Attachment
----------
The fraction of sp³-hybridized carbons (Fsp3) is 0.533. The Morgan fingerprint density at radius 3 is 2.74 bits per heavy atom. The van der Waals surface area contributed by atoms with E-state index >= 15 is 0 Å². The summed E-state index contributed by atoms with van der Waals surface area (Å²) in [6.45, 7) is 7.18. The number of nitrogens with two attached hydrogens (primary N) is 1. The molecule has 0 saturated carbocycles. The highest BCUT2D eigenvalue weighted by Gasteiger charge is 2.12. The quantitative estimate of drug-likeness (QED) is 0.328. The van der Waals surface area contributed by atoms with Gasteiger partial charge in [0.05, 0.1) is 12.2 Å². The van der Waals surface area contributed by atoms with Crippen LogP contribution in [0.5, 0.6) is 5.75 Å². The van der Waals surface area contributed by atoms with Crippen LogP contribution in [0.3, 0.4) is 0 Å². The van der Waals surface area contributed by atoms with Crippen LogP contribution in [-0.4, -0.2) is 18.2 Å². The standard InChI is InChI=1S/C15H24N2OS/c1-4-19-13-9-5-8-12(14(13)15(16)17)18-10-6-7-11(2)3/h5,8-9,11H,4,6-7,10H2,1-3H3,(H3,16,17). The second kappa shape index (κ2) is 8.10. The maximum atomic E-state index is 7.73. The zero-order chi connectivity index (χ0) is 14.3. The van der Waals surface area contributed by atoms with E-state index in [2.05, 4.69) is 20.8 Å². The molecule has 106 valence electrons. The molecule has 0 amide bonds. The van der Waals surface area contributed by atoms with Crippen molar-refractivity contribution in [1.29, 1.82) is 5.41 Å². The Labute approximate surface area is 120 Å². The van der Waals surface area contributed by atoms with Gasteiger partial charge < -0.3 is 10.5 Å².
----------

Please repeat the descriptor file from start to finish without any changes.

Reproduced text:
The fraction of sp³-hybridized carbons (Fsp3) is 0.533. The Morgan fingerprint density at radius 3 is 2.74 bits per heavy atom. The van der Waals surface area contributed by atoms with E-state index >= 15 is 0 Å². The summed E-state index contributed by atoms with van der Waals surface area (Å²) in [6.45, 7) is 7.18. The number of nitrogens with two attached hydrogens (primary N) is 1. The molecule has 0 saturated carbocycles. The highest BCUT2D eigenvalue weighted by Gasteiger charge is 2.12. The quantitative estimate of drug-likeness (QED) is 0.328. The van der Waals surface area contributed by atoms with Gasteiger partial charge in [0.05, 0.1) is 12.2 Å². The van der Waals surface area contributed by atoms with Crippen LogP contribution in [0.5, 0.6) is 5.75 Å². The van der Waals surface area contributed by atoms with Crippen LogP contribution in [0.3, 0.4) is 0 Å². The van der Waals surface area contributed by atoms with Crippen LogP contribution in [-0.4, -0.2) is 18.2 Å². The standard InChI is InChI=1S/C15H24N2OS/c1-4-19-13-9-5-8-12(14(13)15(16)17)18-10-6-7-11(2)3/h5,8-9,11H,4,6-7,10H2,1-3H3,(H3,16,17). The second kappa shape index (κ2) is 8.10. The maximum atomic E-state index is 7.73. The zero-order chi connectivity index (χ0) is 14.3. The van der Waals surface area contributed by atoms with E-state index in [2.05, 4.69) is 20.8 Å². The molecule has 106 valence electrons. The molecule has 0 amide bonds. The van der Waals surface area contributed by atoms with Crippen molar-refractivity contribution in [1.29, 1.82) is 5.41 Å². The Labute approximate surface area is 120 Å². The van der Waals surface area contributed by atoms with Gasteiger partial charge < -0.3 is 10.5 Å².